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Google Maps: Drunk Driving Fatalities Per 100k County Residents

Seneca County in the Finger Lakes has the highest fatality rate for drunk driver in New York State 2015. However, when you look at the five-year average, Hamilton and Lewis County edge it out for deadliest for drunk drivers. The 2011-15 average shows Yates County as third, and Seneca County for per capita fatalities in the state, due to drunk drivers. It seems like a lot of people get drunk at wineries and then go for a drive in the Finger Lakes Wine Country in New York.

Data Source: Data Fatalities by State. NHTSA. https://cdan.nhtsa.gov/SASStoredProcess/guest

Fatal Car Crashes in New York, 2009-2014 Monthly Average

Spring is the least deadly time of the year on New York's roads. The lowest number of fetal car crashes accords between the months of February through May in New York State, with February and March being the safest months of year on the roads. Fatalities spike during the months of June and July, and decline as autumn approaches.

Data Source: FARS, Crash Time by State. New York. https://www-fars.nhtsa.dot.gov/Crashes/CrashesTime.aspx

Google Maps: 2015 Fatal Distracted Driving Crashes In New York

In 2015, only two fatal crashes were reported in New York State involving use of a cellphone. There were also two fatal crashes reported from drivers who were consuming food or drink while driving, and three while operating radio or heating and air conditioning controls. The most common distraction for drivers is not in the vehicle -- but things outside of the vehicle -- a scenic vista, a pretty women, etc. That said, most distracted driving crashes do not go into detail of what caused the distraction.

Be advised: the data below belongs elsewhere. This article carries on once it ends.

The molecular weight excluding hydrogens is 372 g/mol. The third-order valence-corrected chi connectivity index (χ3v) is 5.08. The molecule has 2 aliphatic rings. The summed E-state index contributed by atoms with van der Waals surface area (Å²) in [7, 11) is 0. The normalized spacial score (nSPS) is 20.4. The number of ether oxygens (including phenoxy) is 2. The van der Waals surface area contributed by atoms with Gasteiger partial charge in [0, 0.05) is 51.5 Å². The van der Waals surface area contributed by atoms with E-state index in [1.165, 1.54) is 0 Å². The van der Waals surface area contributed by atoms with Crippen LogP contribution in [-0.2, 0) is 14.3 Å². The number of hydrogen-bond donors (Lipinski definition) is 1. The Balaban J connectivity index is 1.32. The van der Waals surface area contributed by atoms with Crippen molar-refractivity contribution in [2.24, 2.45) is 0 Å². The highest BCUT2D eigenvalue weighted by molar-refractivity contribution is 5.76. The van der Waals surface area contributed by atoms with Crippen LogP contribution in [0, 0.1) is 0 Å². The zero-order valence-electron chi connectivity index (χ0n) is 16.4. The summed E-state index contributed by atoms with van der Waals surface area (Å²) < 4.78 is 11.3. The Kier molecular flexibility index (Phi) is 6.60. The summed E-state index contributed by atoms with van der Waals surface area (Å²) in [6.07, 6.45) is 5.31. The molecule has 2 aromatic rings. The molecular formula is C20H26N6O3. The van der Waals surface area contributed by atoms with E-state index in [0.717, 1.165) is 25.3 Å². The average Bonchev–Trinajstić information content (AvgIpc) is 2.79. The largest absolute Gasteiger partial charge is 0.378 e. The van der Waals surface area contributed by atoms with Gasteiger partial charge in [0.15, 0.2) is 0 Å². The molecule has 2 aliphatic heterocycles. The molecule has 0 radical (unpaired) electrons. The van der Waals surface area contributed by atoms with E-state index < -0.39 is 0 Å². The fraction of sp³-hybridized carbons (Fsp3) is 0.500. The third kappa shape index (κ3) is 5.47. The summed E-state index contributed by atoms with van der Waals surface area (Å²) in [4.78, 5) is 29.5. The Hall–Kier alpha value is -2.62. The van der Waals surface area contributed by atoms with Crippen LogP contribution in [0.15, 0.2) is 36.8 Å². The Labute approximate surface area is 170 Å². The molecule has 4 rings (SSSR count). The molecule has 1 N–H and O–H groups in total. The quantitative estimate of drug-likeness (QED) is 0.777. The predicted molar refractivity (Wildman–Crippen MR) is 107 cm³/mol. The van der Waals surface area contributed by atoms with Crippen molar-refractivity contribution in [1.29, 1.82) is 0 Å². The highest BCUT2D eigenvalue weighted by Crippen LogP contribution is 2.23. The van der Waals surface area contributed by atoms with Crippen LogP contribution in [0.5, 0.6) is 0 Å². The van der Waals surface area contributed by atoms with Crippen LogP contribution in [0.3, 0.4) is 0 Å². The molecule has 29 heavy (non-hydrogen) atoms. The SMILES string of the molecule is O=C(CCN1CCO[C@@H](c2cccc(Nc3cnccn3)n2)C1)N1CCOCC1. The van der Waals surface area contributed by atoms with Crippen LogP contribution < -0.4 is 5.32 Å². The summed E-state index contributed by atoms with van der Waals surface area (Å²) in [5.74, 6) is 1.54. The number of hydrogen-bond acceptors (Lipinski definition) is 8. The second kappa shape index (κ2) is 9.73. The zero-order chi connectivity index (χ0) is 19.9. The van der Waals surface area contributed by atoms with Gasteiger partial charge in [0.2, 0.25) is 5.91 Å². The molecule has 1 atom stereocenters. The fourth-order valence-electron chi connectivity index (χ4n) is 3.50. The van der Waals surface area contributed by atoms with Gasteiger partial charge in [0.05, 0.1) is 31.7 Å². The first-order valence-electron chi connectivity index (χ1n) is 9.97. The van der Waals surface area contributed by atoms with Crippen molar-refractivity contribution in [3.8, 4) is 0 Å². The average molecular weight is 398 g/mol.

Google Maps: Automobile Deaths Per 100,000 Population

There are different ways to look at automobile deaths. One could consider the percentage of those who die in crashes, or the number of crashes per 100,000 miles. The rural states look much worst this way, as people drive more miles then in urban areas.

Data Source: Insurance Institute for Highway Safety, Highway Loss Data Institute. http://www.iihs.org/iihs/topics/t/general-statistics/fatalityfacts/state-by-state-overview

ESC, strong roofs reduce but don’t eliminate all rollover injuries

"In nearly all of the 19 crashes of models with standard ESC, the rollovers were preceded by an impact. In other words, they were pushed over by another vehicle or they flipped after hitting an object. In contrast, 37 percent of the rollovers of vehicles without standard ESC weren't preceded by an impact, meaning in all likelihood they lost stability during a maneuver."

"There always have been rollovers caused by an initial impact, but since it is more difficult for ESC to address them, they will account for a larger proportion of the remaining rollovers as ESC becomes more common. Although they are more complex, rollovers of vehicles with ESC tend to be less severe. Only 9 percent of the crashes of models with standard ESC involved six or more quarter turns. In contrast, 41 percent of the rollovers of vehicles without standard ESC did."